Transportation for America points out that nearly 4,000 children under 16 years have been killed so far in the 2000s. Based on the TOA’s numbers, the study stated that children, the elderly and infirm individuals, and ethnic minorities are over-represented when it comes to total death count.

The study also pointed out that while many pedestrian deaths (which in this case includes not only persons on foot but also bicycle riders) are typically termed “accidents,” suggesting an error either on the part of the motor vehicle operator or the person on foot or on his or her bike. However, the TOA stresses that a large percentage of supposed accidents occurred along roadways that were, as they term it, “dangerous by design.” This is to say, that maybe the blame should be aimed at poor roadway and sidewalk design, rather than at the drivers, pedestrians and cyclists who use those walkways and streets.

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Now that Maryland’s weather is getting better, it would appear that bicycle season is in full swing. Spring is a wonderful time, but dangers are always present when riding on public roads, especially heavily trafficked thoroughfares. My office handles numerous injury accidents every year, a percentage of those represent bicycle-car and bike-truck crashes.

One thing I’ve learned practicing in this area: You can never, ever be too cautious. The lack of protection when cycling is evident by the frequent stories of bicycling enthusiasts who are occasionally injured or killed in traffic accidents. My suggestion to anyone contemplating riding in the city or other congested roadway is to assume nobody sees you on your bike.

Maybe in the future laws will be tightened in favor of the even increasing population of bicycle riders, but until then I also remind motorists — as a Baltimore automobile accident aattorney –to be vigilant and watch out for cyclists at all times, especially in the warmer weather. Recently an editorial appeared in the Baltimore Sun suggesting that bikes get a little extra room from the four-wheeled neighbors.

A recent editorial brought up an interesting traffic topic as relates to bicycle-car accidents here in Maryland and across the country in general. As Baltimore injury accident lawyers, we see many victims of traffic collisions, both from truck and car crashes as well as bicycle accidents caused by drivers of motor vehicles. It’s no surprise that when a car and bike tangle on public streets, the cyclist is usually the first to be hurt, sometimes critically. Head injuries are most common, even with helmet use, as are spinal damage, neck injuries and broken bones.

The editorial pointed out that road rage may be to blame for many of the car-bike accidents around the nation, yet authorities may be turning a blind eye to the problem. As drivers in the Baltimore area, as well as other urban and rural areas, I’m certain that more than one person has experienced the anger of another driver on the road. It’s not hard to imagine how much more dangerous this kind of behavior can be when directed toward a cyclist — the results could be deadly.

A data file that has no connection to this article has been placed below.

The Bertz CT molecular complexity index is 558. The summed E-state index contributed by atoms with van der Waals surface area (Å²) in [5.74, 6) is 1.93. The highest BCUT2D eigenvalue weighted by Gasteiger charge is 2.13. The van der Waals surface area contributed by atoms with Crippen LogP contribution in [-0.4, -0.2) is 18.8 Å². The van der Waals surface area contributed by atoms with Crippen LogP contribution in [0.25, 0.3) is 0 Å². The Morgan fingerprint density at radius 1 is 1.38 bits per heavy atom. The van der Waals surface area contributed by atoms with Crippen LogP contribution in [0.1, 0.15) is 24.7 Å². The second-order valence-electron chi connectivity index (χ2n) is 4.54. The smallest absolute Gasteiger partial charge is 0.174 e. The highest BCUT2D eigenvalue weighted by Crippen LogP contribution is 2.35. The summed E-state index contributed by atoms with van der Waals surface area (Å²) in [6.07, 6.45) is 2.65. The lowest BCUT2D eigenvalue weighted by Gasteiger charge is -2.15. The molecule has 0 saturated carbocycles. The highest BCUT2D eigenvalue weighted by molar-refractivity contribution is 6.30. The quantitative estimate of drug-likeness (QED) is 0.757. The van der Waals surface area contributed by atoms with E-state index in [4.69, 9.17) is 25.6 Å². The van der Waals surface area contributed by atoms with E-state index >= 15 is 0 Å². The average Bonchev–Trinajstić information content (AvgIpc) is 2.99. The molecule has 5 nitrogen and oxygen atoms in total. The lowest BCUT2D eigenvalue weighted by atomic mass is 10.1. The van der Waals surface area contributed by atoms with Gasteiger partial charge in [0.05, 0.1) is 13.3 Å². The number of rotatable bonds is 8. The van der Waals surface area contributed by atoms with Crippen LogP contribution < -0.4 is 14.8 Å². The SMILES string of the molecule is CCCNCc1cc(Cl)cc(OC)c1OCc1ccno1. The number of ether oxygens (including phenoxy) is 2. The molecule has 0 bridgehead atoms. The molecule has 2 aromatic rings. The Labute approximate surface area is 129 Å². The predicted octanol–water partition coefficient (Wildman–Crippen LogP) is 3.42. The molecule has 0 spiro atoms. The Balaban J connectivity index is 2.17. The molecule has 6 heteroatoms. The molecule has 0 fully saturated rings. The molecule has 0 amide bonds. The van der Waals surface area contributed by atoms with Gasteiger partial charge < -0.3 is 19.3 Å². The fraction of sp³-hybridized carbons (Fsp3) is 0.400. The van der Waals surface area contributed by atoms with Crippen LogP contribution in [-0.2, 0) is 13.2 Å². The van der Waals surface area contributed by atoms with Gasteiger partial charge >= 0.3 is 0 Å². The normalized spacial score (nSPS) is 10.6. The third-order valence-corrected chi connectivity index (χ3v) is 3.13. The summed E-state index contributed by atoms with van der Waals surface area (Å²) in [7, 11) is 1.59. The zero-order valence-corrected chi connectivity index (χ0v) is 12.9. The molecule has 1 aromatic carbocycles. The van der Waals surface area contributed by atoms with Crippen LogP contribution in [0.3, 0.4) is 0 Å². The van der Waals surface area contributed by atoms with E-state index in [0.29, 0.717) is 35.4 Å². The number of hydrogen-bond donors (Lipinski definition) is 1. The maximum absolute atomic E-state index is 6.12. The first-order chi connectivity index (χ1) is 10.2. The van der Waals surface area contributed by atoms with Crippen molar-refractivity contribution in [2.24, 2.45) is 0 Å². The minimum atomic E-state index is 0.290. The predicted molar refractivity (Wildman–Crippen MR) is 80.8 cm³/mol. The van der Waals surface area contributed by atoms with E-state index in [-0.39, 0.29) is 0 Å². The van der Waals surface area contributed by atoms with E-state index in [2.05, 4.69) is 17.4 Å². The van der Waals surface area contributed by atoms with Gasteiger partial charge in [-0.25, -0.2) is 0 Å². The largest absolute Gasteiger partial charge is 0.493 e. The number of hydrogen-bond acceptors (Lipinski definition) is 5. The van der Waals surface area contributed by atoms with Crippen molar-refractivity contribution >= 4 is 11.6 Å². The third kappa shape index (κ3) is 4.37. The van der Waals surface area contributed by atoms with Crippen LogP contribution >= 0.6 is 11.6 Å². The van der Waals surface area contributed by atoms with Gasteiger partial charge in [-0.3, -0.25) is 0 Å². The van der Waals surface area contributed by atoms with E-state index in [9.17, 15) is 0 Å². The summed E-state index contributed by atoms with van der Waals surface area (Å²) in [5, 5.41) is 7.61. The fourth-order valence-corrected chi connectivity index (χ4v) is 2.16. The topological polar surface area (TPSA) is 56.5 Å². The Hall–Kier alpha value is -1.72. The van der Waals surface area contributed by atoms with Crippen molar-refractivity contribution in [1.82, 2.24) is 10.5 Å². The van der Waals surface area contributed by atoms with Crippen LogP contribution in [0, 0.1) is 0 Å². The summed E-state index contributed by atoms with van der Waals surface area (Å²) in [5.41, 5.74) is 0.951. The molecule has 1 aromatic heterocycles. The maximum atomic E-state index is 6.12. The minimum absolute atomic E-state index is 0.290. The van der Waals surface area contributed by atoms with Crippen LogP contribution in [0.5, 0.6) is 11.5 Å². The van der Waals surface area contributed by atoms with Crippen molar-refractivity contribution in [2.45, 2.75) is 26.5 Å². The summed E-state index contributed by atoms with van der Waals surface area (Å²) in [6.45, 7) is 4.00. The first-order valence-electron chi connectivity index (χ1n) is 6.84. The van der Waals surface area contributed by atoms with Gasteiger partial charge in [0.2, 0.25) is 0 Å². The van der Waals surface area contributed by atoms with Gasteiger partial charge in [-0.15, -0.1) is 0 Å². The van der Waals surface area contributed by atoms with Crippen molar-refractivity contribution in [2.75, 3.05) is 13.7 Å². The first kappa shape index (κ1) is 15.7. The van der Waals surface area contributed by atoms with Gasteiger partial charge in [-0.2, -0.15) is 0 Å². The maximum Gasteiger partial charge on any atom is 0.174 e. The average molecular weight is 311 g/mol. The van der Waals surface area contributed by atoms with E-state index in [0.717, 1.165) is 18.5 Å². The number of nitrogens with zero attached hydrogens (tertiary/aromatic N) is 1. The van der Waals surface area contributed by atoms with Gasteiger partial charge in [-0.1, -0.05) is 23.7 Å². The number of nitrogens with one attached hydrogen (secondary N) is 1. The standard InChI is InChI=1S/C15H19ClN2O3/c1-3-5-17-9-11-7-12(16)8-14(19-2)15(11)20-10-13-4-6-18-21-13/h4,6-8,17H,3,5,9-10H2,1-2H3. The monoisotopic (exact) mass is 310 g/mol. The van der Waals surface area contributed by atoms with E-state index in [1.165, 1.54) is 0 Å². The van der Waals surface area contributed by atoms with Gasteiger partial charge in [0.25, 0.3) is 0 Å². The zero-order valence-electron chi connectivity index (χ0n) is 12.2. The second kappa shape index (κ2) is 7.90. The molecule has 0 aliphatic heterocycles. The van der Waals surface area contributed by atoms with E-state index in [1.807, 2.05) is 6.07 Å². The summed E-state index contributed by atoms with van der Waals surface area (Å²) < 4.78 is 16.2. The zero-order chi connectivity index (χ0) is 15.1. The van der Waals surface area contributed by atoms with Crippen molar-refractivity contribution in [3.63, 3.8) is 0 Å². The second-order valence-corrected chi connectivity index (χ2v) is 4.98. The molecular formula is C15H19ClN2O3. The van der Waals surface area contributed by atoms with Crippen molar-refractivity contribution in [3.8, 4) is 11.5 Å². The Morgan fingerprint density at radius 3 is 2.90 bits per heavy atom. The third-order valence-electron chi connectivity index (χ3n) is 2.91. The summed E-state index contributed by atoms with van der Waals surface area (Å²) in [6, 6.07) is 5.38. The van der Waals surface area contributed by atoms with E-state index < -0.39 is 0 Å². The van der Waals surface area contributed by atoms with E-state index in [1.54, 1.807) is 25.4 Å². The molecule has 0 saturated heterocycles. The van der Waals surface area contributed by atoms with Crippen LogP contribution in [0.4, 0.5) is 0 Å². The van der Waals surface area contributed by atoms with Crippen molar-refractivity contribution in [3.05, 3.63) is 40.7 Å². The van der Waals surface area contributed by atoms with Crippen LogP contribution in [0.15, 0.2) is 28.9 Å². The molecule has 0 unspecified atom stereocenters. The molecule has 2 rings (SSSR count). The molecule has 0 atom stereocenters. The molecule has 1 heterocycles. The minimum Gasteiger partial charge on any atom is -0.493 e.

According to the editorial, there is a sort of “traffic injustice” felt by bicycle riders in some of the nation’s urban centers. The author based his comments on articles documenting certain road rage trials and suggested that individuals can’t ride their bicycles anywhere with safety due to the lack of seriousness on the part of law enforcement when it comes to car-bike accidents that smack of road rage.

Using the analogy of a New Year’s reveler discharging a pistol into the air only to kill an innocent bystander somewhere across town, the author suggests that police are more likely to arrest that gun owner for manslaughter than to charge a driver for intentionally going after and killing a cyclist during a bout of road rage.

The New Year’s incident is hypothetical, yet the author’s point is made very clear; no law enforcement agency would treat this unintentional New Year’s death as “just an accident” unworthy of serious charges, says the author. However, as he explains, when the instrument of injury or death is an automobile in the hands of a careless driver, this is often exactly what happens, according to the author.

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In Baltimore, Annapolis, the District of Columbia, and other municipalities across Maryland and the surrounding area, more and more people are riding bicycles as a way to reduce commuting costs and lead healthier lives. As a bicycle accident attorney and experienced personal injury lawyer, I know the freedom and invigoration that bike riding provides many in our community.

Unfortunately, with more people bicycling to work and school, the potential for bodily injury may also be on the rise. It’s not unusual for a rider to sustain broken bones and lacerations as a result of a collision with a motor vehicle, such as a passenger car, SUV or delivery truck. Instances of car-bike accidents usually increase with the higher traffic density found in medium and large metropolitan areas.

In an effort to alleviate, or at least limit the potential for traffic accidents involving bicyclists, our state legislature is doing its part to help cyclists have more rights on publics roads. According to news reports, the Maryland Senate this recently approved a measure requiring motorists to give bicycles, scooters and other personal transportation devices, such as Segways, at least three feet of space whenever possible.